How I developed my passion for daylilies
I am not presuming that everyone will have the time or interest to read my story below. If you want to take a rain-check I will not be offended and perhaps we can meet again on another thread. But if you feel so inclined grab a beverage of choice, get nice and comfortable in your chair, and read on to discover how I have come to dive headlong into the wonderful world of daylilies. I hope that you will find it interesting…
It seems like I have always been working on a landscape. Many years ago, on a few different occasions, I worked for my Uncle’s landscaping company mostly toiling away on installations and becoming painstakingly acquainted with shovels. But I also did spend some time as a plant purchaser, project coordinator, and even a little bit as a designer. Otherwise I have been continually engaged in a labor of love creating landscapes for myself (and for a few family and friends). While my humility will not allow me to describe myself as an expert, I do know enough to design, install and maintain a respectable landscape. So four years ago when I purchased a home on a one-acre property in the Southwest Michigan countryside I had quite a powerful and confident vision for creating a grandiose landscape. Oh how that vision came crashing down.
After three years of back-breaking labor I had almost nothing to show for it and was basically having to start over. The soil of the entire property was solid gray clay—so solid I literally could take a shovel full, plop it on a potter’s wheel and make a vase out of it. Totally sopping wet with lots of standing water in the Springs and Falls. Completely dried-out and hard as concrete in the Summers. Exposed and extremely wind-swept during the bitterly cold Michigan Winters. Just about everything I planted was struggling mightily and many plants even died from the brutal conditions. My confident vision had mutated into panic and desperation. I was no longer looking for the best-looking plants that fit into a great design. I just needed plants that were tough as nails and would survive, period.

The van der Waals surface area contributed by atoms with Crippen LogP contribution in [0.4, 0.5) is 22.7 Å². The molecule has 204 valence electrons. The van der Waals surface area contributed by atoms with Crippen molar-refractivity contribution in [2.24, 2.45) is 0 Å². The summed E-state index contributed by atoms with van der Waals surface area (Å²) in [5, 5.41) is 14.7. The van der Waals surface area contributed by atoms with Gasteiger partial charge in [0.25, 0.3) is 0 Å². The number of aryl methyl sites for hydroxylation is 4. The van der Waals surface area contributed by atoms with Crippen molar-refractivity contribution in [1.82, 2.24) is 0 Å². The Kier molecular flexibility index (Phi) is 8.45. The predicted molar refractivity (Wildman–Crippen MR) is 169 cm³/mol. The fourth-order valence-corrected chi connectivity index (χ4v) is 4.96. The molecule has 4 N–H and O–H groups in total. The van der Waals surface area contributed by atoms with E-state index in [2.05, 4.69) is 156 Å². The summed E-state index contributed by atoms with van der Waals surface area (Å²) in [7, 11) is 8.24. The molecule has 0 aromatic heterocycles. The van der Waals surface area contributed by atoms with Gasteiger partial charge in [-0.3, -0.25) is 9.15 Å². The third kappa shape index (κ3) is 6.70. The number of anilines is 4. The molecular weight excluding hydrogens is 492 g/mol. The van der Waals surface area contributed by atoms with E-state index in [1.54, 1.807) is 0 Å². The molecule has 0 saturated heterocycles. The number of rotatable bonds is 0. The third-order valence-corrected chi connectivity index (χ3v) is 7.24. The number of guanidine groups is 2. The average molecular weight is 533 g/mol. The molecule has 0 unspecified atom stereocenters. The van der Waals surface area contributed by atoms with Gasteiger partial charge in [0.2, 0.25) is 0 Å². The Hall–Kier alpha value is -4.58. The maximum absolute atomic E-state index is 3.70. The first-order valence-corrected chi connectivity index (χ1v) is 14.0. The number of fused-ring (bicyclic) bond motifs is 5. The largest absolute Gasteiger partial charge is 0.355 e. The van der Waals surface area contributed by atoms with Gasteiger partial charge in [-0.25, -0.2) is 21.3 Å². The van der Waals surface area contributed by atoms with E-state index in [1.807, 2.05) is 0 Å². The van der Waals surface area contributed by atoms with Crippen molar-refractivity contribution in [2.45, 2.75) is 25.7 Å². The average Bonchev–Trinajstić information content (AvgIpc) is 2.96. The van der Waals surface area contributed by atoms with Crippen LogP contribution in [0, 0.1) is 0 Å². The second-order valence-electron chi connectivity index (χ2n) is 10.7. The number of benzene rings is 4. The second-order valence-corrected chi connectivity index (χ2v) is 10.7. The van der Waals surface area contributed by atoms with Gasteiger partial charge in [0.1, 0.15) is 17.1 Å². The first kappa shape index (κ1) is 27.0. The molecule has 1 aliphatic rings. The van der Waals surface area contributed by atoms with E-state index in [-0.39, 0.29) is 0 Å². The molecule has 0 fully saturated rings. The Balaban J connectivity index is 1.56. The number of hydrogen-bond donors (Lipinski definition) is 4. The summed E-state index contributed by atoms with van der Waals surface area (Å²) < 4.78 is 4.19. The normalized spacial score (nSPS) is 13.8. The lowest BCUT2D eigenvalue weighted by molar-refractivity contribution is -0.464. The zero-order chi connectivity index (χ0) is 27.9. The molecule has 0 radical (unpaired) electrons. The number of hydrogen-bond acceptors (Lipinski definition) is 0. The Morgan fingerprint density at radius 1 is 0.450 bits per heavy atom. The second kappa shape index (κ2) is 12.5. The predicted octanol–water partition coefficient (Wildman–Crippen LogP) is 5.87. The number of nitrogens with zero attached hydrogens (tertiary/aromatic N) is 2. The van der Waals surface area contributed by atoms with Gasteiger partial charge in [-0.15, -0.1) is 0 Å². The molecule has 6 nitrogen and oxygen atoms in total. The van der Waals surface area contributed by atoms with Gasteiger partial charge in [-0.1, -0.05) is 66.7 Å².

In the past year I settled in on Ninebarks and Barberries for background shrubs. Those extremely tough and versatile shrubs are proving to be a good solution. But what about flowering perennials? There are many tough options out there, and yet not really all that many I felt I could truly count on in my situation. I turned my attention to one area along the back edge of my property where things were actually doing well: a Royal Purple Smoke Tree surrounded by a half circle of orange-flowering daylilies.
When I purchased those daylilies I knew very little about daylilies. In my landscaping experience I knew of Stella De Oro but otherwise I just looked for “tall red” or “short yellow”. I had wanted “tall orange” for this bed and consulted the price list of a local wholesaler I still had access to. I ended up with what turned out to be “Rocket City”. After I planted them I had no idea what to expect, but when those gals settled in and bloomed they produced what to me was a truly stunning display of pure, glowing orange. I was amazed a daylily could put on such a great show. It occurred to me that daylilies might be the answer to my problem. I decided to learn more about daylilies and see if I could find more that are both exceptionally tough and great-looking. I sat down at my computer and did a simple Google search like “daylilies for sale”.